Image via Dublin Opinion.
“The Irish people bailed the Irish people out”
For once, Bono made sense, kind of.
Bono spoke these words at a meeting about people. The people in question were the European Peoples’ Party.
In French, ‘the people’ is singular: le peuple. In Spanish, it is also singular: el pueblo. Italian too: il popolo. In Irish it’s an pobal. In German, it’s das Volk. This word -the people- has a definite political meaning, in terms of a regime of political representation. However, in English, ‘the people’ works a bit weirdly. For instance, in The Leviathan, Hobbes says:
For though where the people are governed by an assembly, chosen by themselves out of their own number, the government is called a democracy, or aristocracy; yet when they are governed by an assembly not of their own choosing, it is a monarchy; not of one man over another man, but of one people over another people.
See what he did there? He starts off by saying “the people are“: “the people” is plural. But then he says “one people over another people”: so the people takes form as a singular thing, but when you talk about it, you talk about “they, the people”. It’s all a bit confusing, a bit Möbius. They’re one, but they’re not the same, as Bono might say.
And yet they are the same. At least, that’s how the European Peoples’ Party operates. For example, the Partido Popular, -the Party of the People- in Spain, was elected with the votes of 30% of the total number of registered voters in Spain. This 30% support was enough to give it an absolute majority in the parliament, and to act in the manner of what the cartoonist in El País by the name of El Roto describes as an ‘absolutist majority’: by reintroducing draconian abortion legislation, criminalising protest, destroying Spain’s National Health Service, and making it far easier for employers to sack people, and getting the police to batter lumps out of protesters, much in the same manner as An Garda Síochána beat lumps out of protesters down outside the European Peoples’ Party conference last night. And in doing these things, it claims to be doing so on behalf of ‘the people’. This, by the way, is what Hobbes calls ‘monarchy‘, and to be fair, Spain is also formally a monarchy, headed by an elephant-shooting King who was hand-picked by fascist dictator Franco as his successor.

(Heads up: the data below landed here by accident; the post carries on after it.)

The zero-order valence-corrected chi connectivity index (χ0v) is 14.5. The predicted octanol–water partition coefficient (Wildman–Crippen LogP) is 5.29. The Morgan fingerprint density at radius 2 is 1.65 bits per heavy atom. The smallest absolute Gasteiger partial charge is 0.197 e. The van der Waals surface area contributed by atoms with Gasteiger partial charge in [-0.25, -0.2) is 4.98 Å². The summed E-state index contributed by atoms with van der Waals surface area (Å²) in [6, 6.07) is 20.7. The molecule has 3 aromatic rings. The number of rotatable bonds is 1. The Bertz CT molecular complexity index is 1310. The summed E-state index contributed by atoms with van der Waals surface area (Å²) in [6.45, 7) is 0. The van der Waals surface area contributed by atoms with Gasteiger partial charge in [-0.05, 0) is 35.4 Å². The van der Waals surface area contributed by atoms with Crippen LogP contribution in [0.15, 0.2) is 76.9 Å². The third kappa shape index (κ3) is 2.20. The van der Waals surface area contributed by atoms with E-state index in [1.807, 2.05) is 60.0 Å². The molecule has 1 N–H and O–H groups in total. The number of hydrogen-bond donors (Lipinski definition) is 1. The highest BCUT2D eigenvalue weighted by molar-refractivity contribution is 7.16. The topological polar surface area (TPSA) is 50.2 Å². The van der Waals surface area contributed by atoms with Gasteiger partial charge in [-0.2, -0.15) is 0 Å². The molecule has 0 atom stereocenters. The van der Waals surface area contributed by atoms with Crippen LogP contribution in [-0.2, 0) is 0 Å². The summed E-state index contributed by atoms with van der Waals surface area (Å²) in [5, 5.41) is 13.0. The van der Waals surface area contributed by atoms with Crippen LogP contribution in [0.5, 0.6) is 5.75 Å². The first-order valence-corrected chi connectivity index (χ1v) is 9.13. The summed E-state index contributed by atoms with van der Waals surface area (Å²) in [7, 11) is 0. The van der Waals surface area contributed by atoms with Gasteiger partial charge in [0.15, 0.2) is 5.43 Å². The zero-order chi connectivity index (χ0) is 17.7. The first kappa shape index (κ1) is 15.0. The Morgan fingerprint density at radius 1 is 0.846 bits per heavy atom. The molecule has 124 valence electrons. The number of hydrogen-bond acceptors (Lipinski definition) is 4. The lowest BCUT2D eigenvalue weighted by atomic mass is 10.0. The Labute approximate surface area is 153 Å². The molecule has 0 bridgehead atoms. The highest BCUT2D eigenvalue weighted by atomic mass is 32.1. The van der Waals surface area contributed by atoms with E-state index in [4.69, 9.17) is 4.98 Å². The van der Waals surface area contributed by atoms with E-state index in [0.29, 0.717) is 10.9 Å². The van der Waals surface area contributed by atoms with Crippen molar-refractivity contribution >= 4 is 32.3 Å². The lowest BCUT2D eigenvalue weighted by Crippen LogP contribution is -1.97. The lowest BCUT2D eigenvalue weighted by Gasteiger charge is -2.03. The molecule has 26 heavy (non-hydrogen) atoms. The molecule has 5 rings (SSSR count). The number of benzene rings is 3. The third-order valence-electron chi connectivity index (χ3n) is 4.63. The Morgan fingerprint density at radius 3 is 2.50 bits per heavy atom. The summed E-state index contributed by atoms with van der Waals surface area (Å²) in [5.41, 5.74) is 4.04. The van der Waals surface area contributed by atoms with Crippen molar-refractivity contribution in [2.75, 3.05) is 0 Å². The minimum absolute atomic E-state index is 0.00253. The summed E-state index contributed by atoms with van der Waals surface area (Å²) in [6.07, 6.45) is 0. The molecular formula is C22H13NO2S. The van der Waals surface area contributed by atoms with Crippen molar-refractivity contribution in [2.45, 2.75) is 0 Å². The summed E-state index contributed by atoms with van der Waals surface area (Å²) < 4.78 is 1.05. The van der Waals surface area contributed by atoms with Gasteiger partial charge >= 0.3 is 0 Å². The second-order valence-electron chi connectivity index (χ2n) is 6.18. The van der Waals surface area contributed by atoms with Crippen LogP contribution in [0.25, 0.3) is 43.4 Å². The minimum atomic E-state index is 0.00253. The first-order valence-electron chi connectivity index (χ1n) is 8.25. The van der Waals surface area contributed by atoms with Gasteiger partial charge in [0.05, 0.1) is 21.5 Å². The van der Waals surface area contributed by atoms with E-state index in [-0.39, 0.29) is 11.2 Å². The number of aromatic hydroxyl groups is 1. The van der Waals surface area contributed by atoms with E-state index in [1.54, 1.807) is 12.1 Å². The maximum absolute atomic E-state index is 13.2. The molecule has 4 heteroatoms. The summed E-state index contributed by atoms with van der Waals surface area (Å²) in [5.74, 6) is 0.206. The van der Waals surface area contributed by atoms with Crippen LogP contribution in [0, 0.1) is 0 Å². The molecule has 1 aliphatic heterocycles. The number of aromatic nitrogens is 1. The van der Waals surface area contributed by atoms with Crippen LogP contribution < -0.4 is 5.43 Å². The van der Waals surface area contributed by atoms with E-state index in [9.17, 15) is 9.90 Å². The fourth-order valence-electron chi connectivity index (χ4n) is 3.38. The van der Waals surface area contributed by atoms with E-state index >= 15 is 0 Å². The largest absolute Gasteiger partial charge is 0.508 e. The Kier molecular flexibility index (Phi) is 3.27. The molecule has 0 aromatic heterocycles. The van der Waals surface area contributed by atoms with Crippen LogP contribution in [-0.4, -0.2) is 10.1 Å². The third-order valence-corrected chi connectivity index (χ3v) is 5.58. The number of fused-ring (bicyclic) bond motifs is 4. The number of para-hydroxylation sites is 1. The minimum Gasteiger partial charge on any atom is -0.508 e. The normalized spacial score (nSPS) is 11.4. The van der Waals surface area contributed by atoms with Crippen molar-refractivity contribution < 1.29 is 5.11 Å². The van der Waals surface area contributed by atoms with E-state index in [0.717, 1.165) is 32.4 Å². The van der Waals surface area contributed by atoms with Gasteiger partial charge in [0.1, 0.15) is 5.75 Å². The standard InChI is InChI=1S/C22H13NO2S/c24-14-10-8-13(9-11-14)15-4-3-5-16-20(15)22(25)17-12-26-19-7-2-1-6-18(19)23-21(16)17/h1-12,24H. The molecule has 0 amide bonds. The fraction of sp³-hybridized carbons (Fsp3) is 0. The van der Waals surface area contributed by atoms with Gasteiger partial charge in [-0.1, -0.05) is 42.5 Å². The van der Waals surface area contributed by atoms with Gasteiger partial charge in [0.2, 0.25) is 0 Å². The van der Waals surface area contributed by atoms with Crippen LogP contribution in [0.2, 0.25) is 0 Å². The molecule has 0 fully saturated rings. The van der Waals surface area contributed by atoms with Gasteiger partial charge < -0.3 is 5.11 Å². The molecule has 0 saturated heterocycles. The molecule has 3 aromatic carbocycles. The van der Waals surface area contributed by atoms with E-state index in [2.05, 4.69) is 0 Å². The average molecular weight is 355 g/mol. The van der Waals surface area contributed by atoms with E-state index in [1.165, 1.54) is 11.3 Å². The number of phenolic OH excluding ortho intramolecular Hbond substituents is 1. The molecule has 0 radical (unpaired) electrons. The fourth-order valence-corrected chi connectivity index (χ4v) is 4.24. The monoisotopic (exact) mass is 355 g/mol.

In Hobbesian terms, what we can see happening in Spain, quite clearly, is one ‘people’ – the constituency of the rich, the oligarchs, the kleptocrats, Opus Dei and other sanctimonious right-wing Catholic formations-, ruling over another ‘people’ – the different peoples of Spain’s autonomous regions, the popular classes, migrants, and so on.
And so maybe this is what Bono is really getting at, when he says ‘the Irish people bailed the Irish people out’: one Irish ‘people’ – the broad mass of people who work for a living in Ireland- bailed out another Irish ‘people’- Ireland’s political and financial establishments, its ‘indigenous moneyed class‘, which includes, of course, people like Bono- in order to preserve an economic model based on property speculation and tax avoidance. The first ‘people’ bailed out the second ‘people’: in the form of unemployment, illness, emigration, the destruction of communities, falls in living standards; deprivation, poverty, and despair.
To me, this is the deepest thing Bono has ever said. In fact, deep isn’t the word. We’re not talking about depth here, but movement: perhaps a Möbius strip, or, as the people in Bono’s beloved France might say, un serpent qui se mord la queue, or, as my Granny might have said, a rabbit that eats its own pills. As long as those who comprise the first ‘Irish people’ see themselves as inescapably represented by the second ‘Irish people’, they are consigned to pulling themselves up by their own bootstraps for all eternity.
We’re one, but we’re not the same. It’s all starting to make sense now. Thanks, Bono.